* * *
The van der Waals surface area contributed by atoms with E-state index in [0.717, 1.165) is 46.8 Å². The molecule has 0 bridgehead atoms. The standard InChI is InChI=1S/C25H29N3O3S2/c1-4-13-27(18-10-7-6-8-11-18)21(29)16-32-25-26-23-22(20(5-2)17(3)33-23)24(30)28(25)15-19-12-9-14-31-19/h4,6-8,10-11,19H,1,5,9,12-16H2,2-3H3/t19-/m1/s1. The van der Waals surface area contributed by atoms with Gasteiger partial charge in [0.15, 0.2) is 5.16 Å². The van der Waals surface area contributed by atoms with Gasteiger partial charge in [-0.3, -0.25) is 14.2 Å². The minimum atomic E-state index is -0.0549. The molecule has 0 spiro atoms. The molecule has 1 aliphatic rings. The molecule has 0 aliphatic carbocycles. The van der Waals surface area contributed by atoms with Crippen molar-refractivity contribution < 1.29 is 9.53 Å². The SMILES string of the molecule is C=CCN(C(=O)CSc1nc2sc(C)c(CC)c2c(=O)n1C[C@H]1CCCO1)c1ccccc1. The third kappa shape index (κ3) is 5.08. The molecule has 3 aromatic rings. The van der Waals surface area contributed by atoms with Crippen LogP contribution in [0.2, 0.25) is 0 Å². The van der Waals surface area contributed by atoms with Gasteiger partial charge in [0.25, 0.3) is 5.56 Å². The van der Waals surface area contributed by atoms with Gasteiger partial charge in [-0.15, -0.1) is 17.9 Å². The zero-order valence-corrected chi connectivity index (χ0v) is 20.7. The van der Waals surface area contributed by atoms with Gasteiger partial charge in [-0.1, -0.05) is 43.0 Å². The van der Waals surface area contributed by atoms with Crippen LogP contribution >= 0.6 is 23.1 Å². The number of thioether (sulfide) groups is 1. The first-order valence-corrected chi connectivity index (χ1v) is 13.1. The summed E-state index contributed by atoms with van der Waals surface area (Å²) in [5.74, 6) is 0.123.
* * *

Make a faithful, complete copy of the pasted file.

The van der Waals surface area contributed by atoms with E-state index in [0.717, 1.165) is 46.8 Å². The molecule has 0 bridgehead atoms. The standard InChI is InChI=1S/C25H29N3O3S2/c1-4-13-27(18-10-7-6-8-11-18)21(29)16-32-25-26-23-22(20(5-2)17(3)33-23)24(30)28(25)15-19-12-9-14-31-19/h4,6-8,10-11,19H,1,5,9,12-16H2,2-3H3/t19-/m1/s1. The van der Waals surface area contributed by atoms with Gasteiger partial charge in [0.15, 0.2) is 5.16 Å². The van der Waals surface area contributed by atoms with Gasteiger partial charge in [-0.3, -0.25) is 14.2 Å². The minimum atomic E-state index is -0.0549. The molecule has 0 spiro atoms. The molecule has 1 aliphatic rings. The molecule has 0 aliphatic carbocycles. The van der Waals surface area contributed by atoms with Crippen molar-refractivity contribution < 1.29 is 9.53 Å². The SMILES string of the molecule is C=CCN(C(=O)CSc1nc2sc(C)c(CC)c2c(=O)n1C[C@H]1CCCO1)c1ccccc1. The third kappa shape index (κ3) is 5.08. The molecule has 3 aromatic rings. The van der Waals surface area contributed by atoms with Crippen LogP contribution in [0.2, 0.25) is 0 Å². The van der Waals surface area contributed by atoms with Gasteiger partial charge in [0.25, 0.3) is 5.56 Å². The van der Waals surface area contributed by atoms with Gasteiger partial charge in [-0.15, -0.1) is 17.9 Å². The zero-order valence-corrected chi connectivity index (χ0v) is 20.7. The van der Waals surface area contributed by atoms with Gasteiger partial charge in [-0.1, -0.05) is 43.0 Å². The van der Waals surface area contributed by atoms with Crippen LogP contribution >= 0.6 is 23.1 Å². The number of thioether (sulfide) groups is 1. The first-order valence-corrected chi connectivity index (χ1v) is 13.1. The summed E-state index contributed by atoms with van der Waals surface area (Å²) in [5.74, 6) is 0.123.